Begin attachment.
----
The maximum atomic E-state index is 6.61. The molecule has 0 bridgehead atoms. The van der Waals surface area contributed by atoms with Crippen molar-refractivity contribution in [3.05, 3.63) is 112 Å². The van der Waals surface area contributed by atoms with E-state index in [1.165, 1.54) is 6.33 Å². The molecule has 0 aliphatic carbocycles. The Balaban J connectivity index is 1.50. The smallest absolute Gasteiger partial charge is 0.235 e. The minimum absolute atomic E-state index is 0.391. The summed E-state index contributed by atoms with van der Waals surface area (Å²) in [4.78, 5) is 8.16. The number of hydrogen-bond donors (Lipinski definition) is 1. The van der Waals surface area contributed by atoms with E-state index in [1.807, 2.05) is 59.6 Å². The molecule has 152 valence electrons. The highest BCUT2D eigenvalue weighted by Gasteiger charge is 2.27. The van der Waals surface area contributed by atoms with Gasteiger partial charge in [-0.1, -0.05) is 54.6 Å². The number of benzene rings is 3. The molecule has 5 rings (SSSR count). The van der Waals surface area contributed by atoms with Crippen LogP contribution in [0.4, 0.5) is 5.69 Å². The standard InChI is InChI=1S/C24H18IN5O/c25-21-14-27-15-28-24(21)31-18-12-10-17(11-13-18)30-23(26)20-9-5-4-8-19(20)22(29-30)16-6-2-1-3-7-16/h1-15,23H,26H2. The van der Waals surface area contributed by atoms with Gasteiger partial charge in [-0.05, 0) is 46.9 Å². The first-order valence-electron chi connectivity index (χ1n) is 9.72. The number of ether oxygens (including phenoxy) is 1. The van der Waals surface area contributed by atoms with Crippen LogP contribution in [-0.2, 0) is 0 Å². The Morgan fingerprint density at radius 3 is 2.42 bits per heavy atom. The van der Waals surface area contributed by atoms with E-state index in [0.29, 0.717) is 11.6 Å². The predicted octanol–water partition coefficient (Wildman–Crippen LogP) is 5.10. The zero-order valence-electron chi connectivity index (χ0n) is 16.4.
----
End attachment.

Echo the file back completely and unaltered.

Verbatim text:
The maximum atomic E-state index is 6.61. The molecule has 0 bridgehead atoms. The van der Waals surface area contributed by atoms with Crippen molar-refractivity contribution in [3.05, 3.63) is 112 Å². The van der Waals surface area contributed by atoms with E-state index in [1.165, 1.54) is 6.33 Å². The molecule has 0 aliphatic carbocycles. The Balaban J connectivity index is 1.50. The smallest absolute Gasteiger partial charge is 0.235 e. The minimum absolute atomic E-state index is 0.391. The summed E-state index contributed by atoms with van der Waals surface area (Å²) in [4.78, 5) is 8.16. The number of hydrogen-bond donors (Lipinski definition) is 1. The van der Waals surface area contributed by atoms with E-state index in [1.807, 2.05) is 59.6 Å². The molecule has 152 valence electrons. The highest BCUT2D eigenvalue weighted by Gasteiger charge is 2.27. The van der Waals surface area contributed by atoms with Gasteiger partial charge in [-0.1, -0.05) is 54.6 Å². The number of benzene rings is 3. The molecule has 5 rings (SSSR count). The van der Waals surface area contributed by atoms with Crippen LogP contribution in [0.4, 0.5) is 5.69 Å². The standard InChI is InChI=1S/C24H18IN5O/c25-21-14-27-15-28-24(21)31-18-12-10-17(11-13-18)30-23(26)20-9-5-4-8-19(20)22(29-30)16-6-2-1-3-7-16/h1-15,23H,26H2. The van der Waals surface area contributed by atoms with Gasteiger partial charge in [-0.05, 0) is 46.9 Å². The first-order valence-electron chi connectivity index (χ1n) is 9.72. The number of ether oxygens (including phenoxy) is 1. The van der Waals surface area contributed by atoms with Crippen LogP contribution in [-0.2, 0) is 0 Å². The Morgan fingerprint density at radius 3 is 2.42 bits per heavy atom. The van der Waals surface area contributed by atoms with E-state index in [0.29, 0.717) is 11.6 Å². The predicted octanol–water partition coefficient (Wildman–Crippen LogP) is 5.10. The zero-order valence-electron chi connectivity index (χ0n) is 16.4.